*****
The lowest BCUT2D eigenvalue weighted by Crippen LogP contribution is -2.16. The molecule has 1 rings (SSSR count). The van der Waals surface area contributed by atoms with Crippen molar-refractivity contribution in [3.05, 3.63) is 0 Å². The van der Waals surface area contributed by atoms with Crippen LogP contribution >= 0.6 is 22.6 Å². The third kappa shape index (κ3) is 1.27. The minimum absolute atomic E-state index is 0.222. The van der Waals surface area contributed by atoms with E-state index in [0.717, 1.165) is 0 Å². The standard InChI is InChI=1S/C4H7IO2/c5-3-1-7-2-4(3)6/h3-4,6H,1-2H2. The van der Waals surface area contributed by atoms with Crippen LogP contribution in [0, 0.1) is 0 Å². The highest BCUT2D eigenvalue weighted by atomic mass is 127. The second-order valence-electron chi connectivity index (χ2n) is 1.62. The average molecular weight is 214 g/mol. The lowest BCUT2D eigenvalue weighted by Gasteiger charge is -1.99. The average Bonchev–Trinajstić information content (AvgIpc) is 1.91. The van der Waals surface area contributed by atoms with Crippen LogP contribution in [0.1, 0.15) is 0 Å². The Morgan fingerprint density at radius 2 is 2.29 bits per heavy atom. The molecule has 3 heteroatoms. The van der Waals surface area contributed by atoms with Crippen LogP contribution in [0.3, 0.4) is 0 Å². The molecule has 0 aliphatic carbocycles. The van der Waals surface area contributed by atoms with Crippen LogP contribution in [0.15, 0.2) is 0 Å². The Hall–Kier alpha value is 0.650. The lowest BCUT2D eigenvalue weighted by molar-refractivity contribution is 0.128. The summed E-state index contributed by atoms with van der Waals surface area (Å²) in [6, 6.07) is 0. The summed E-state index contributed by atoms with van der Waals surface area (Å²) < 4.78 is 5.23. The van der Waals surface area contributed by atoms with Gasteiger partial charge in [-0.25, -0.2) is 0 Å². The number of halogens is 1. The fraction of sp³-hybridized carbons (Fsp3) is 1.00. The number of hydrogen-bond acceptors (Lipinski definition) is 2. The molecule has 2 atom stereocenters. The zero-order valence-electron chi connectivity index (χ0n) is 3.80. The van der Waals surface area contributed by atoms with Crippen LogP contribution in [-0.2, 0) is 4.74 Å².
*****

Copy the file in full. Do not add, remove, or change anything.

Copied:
The lowest BCUT2D eigenvalue weighted by Crippen LogP contribution is -2.16. The molecule has 1 rings (SSSR count). The van der Waals surface area contributed by atoms with Crippen molar-refractivity contribution in [3.05, 3.63) is 0 Å². The van der Waals surface area contributed by atoms with Crippen LogP contribution >= 0.6 is 22.6 Å². The third kappa shape index (κ3) is 1.27. The minimum absolute atomic E-state index is 0.222. The van der Waals surface area contributed by atoms with E-state index in [0.717, 1.165) is 0 Å². The standard InChI is InChI=1S/C4H7IO2/c5-3-1-7-2-4(3)6/h3-4,6H,1-2H2. The van der Waals surface area contributed by atoms with Crippen LogP contribution in [0, 0.1) is 0 Å². The highest BCUT2D eigenvalue weighted by atomic mass is 127. The second-order valence-electron chi connectivity index (χ2n) is 1.62. The average molecular weight is 214 g/mol. The lowest BCUT2D eigenvalue weighted by Gasteiger charge is -1.99. The average Bonchev–Trinajstić information content (AvgIpc) is 1.91. The van der Waals surface area contributed by atoms with Crippen LogP contribution in [0.1, 0.15) is 0 Å². The Morgan fingerprint density at radius 2 is 2.29 bits per heavy atom. The molecule has 3 heteroatoms. The van der Waals surface area contributed by atoms with Crippen LogP contribution in [0.3, 0.4) is 0 Å². The molecule has 0 aliphatic carbocycles. The van der Waals surface area contributed by atoms with Crippen LogP contribution in [0.15, 0.2) is 0 Å². The Hall–Kier alpha value is 0.650. The lowest BCUT2D eigenvalue weighted by molar-refractivity contribution is 0.128. The summed E-state index contributed by atoms with van der Waals surface area (Å²) in [6, 6.07) is 0. The summed E-state index contributed by atoms with van der Waals surface area (Å²) < 4.78 is 5.23. The van der Waals surface area contributed by atoms with Gasteiger partial charge in [-0.25, -0.2) is 0 Å². The number of halogens is 1. The fraction of sp³-hybridized carbons (Fsp3) is 1.00. The number of hydrogen-bond acceptors (Lipinski definition) is 2. The molecule has 2 atom stereocenters. The zero-order valence-electron chi connectivity index (χ0n) is 3.80. The van der Waals surface area contributed by atoms with Crippen LogP contribution in [-0.2, 0) is 4.74 Å².